Tag Archives: creativity

Attitudes that enhance vs. limit broad creative thinking


What motivates you as you go about your life? Is your attitude more of approach or avoidance, the willingness to go for a reward or the desire to avoid harm?

I know it isn’t strictly either/or for anyone, but it’s helpful to think of your motivations in different situations and how they affect your thought processes, including your creativity and memory.

I came across an interesting study from 2001, The Effects of Promotion and Prevention Cues on Creativity. It centers on an experimental set-up where you have to get a cartoon mouse out of a maze by finding a route through the maze to the exit.

In one condition, there was a piece of cheese drawn outside of the maze, suggesting that if you successfully found the correct route out, the mouse would get the cheese. This condition was meant to evoke a style of thinking focused more on promotion: you complete a task in order to attain something new and nurturing.

In another condition, there wasn’t any cheese; instead, an owl hovered above the maze, making you think that if the mouse didn’t get out, the owl would eat it. The style of thinking evoked here was based on prevention: more about risk aversion and vigilance, avoiding bad outcomes.

So what happened in the experiment? The participants did well on solving the mazes (one would hope, given they were college students), but the interesting difference between participants who were in the promotion vs. prevention condition emerged later, when they were all given another task to complete. In one version of the experiment, they got a task that required them to detect images of simple objects embedded in a noisy visual. In another version, they had to come up with a list of ways that they could use a brick. In yet another, they had to complete word fragments by coming up with whole words that matched.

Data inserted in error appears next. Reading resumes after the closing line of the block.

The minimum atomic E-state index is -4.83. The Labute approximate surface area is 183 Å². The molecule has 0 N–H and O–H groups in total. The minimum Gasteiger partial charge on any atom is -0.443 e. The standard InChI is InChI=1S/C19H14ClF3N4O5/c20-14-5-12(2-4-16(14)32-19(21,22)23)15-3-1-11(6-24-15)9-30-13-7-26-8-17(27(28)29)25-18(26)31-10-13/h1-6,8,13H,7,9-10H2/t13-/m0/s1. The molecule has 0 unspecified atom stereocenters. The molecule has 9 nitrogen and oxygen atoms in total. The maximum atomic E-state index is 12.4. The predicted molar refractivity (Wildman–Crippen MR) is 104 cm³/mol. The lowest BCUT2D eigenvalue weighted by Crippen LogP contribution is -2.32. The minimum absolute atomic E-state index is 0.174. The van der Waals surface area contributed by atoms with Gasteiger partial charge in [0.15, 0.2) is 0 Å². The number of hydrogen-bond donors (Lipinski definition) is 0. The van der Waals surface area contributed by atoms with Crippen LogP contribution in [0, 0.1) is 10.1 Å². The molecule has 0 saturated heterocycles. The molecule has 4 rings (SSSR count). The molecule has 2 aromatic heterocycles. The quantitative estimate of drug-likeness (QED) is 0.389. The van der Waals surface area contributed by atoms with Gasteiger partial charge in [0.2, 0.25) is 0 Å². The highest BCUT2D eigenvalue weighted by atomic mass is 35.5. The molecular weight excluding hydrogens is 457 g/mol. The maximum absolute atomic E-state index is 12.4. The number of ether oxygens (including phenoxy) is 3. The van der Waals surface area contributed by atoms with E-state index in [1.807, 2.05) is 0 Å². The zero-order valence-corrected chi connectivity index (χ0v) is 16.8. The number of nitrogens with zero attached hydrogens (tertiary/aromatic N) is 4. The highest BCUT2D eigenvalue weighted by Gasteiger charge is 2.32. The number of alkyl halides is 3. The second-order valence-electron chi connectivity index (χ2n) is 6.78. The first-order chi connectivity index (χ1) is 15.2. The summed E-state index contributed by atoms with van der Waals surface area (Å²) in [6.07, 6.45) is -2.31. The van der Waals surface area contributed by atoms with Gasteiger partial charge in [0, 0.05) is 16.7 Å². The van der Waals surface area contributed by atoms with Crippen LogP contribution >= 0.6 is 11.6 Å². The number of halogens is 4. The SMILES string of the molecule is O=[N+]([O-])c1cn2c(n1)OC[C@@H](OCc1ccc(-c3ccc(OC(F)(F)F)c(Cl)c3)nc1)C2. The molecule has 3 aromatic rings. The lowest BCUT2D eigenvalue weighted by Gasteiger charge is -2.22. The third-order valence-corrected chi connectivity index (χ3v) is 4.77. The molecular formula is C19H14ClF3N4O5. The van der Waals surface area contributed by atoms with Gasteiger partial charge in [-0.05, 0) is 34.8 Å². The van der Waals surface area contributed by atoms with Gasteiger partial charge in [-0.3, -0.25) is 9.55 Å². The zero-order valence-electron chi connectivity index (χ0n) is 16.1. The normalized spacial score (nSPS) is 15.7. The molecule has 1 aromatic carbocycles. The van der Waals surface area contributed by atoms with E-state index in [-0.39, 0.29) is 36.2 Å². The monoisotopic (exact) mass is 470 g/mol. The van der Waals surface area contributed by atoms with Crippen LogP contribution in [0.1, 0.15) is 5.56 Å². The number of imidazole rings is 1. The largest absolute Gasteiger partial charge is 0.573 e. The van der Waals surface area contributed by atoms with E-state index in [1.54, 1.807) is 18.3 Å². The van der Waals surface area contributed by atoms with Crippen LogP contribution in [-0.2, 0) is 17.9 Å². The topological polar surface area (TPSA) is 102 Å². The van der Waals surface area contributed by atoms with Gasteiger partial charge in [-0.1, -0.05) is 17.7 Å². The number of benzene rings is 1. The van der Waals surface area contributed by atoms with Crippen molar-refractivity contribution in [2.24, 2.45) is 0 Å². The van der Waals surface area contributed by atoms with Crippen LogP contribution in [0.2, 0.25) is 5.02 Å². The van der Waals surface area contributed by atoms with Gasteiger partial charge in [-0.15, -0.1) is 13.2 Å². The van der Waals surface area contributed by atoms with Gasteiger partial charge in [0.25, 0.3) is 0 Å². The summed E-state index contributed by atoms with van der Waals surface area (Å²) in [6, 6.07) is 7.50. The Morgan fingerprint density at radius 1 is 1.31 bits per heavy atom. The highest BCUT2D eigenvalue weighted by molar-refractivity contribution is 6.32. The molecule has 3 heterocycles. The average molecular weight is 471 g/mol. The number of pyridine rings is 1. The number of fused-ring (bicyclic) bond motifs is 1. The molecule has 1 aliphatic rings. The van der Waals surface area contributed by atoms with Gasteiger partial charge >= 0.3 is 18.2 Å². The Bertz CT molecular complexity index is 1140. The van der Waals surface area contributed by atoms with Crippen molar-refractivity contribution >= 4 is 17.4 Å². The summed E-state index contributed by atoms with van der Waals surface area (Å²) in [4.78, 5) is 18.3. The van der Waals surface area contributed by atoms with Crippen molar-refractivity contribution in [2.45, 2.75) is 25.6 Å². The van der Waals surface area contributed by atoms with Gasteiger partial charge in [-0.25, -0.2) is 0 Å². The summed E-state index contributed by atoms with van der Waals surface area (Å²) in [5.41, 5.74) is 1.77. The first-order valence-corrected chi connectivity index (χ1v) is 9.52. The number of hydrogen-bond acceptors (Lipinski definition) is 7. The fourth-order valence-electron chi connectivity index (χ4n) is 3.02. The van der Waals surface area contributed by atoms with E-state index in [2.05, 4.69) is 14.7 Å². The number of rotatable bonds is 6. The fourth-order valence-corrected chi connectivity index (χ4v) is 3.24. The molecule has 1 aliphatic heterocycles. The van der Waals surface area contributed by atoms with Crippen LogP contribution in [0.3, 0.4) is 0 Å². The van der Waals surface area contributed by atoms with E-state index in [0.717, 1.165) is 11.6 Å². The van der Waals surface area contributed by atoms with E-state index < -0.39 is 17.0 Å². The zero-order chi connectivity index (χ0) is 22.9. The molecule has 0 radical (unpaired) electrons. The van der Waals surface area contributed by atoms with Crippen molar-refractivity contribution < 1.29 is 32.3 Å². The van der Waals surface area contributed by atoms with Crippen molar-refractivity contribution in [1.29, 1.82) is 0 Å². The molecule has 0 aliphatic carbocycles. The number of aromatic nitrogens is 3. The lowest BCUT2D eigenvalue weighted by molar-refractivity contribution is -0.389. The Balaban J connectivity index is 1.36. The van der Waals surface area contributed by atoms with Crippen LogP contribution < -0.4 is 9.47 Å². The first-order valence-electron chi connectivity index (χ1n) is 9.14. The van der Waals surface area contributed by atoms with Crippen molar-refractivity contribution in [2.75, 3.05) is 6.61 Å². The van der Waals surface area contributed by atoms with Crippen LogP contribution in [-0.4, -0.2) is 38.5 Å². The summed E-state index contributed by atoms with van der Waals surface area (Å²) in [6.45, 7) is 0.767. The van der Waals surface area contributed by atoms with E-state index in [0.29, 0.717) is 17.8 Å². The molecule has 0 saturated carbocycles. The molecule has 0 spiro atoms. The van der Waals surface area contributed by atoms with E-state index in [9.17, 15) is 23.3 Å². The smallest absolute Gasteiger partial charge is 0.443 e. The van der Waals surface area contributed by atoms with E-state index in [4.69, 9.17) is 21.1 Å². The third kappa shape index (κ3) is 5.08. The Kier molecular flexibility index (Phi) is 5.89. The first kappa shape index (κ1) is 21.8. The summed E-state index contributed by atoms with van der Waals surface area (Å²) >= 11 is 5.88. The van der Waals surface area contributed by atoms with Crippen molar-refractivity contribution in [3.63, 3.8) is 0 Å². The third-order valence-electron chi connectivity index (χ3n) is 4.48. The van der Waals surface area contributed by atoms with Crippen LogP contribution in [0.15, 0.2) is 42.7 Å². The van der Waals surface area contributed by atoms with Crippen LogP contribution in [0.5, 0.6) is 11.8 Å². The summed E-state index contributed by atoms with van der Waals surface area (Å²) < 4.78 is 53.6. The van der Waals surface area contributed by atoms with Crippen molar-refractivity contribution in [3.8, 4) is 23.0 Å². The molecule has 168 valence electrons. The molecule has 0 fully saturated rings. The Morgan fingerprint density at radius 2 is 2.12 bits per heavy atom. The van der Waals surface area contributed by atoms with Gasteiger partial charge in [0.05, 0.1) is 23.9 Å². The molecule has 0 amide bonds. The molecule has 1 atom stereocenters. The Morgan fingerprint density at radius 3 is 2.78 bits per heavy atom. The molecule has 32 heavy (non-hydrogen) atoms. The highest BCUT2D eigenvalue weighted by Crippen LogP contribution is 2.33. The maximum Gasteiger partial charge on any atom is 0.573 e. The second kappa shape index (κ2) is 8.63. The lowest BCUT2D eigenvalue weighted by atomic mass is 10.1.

Independently of how much they enjoyed any given task, it seemed that overall, the participants in the promotion group were able to think more broadly and more creatively during the follow-up tasks. In contrast, an attitude of avoidance/prevention tended to make their thinking narrower. (And this wasn’t even tied to anything personal – the participants themselves weren’t going to enjoy the cheese or avoid a monster owl about to attack them, though they may have identified with the mouse; basically they were just cued into thinking within a certain framework, promotion vs. prevention).

You always have to be cautious when applying the results of one study to day-to-day life, but this does get me thinking about the implications. I’m more in the habit of avoidance than approach, which I don’t think always serves me well; while I don’t want to change this orientation completely, I don’t want to skew too much towards it either. Having risk-avoidance as a dominant approach may not be good in the long-run, in terms of thinking big and developing ideas creatively over time; it might limit you more to narrower, tried-and-tested paths.

Marching to the beat of your own drummer works…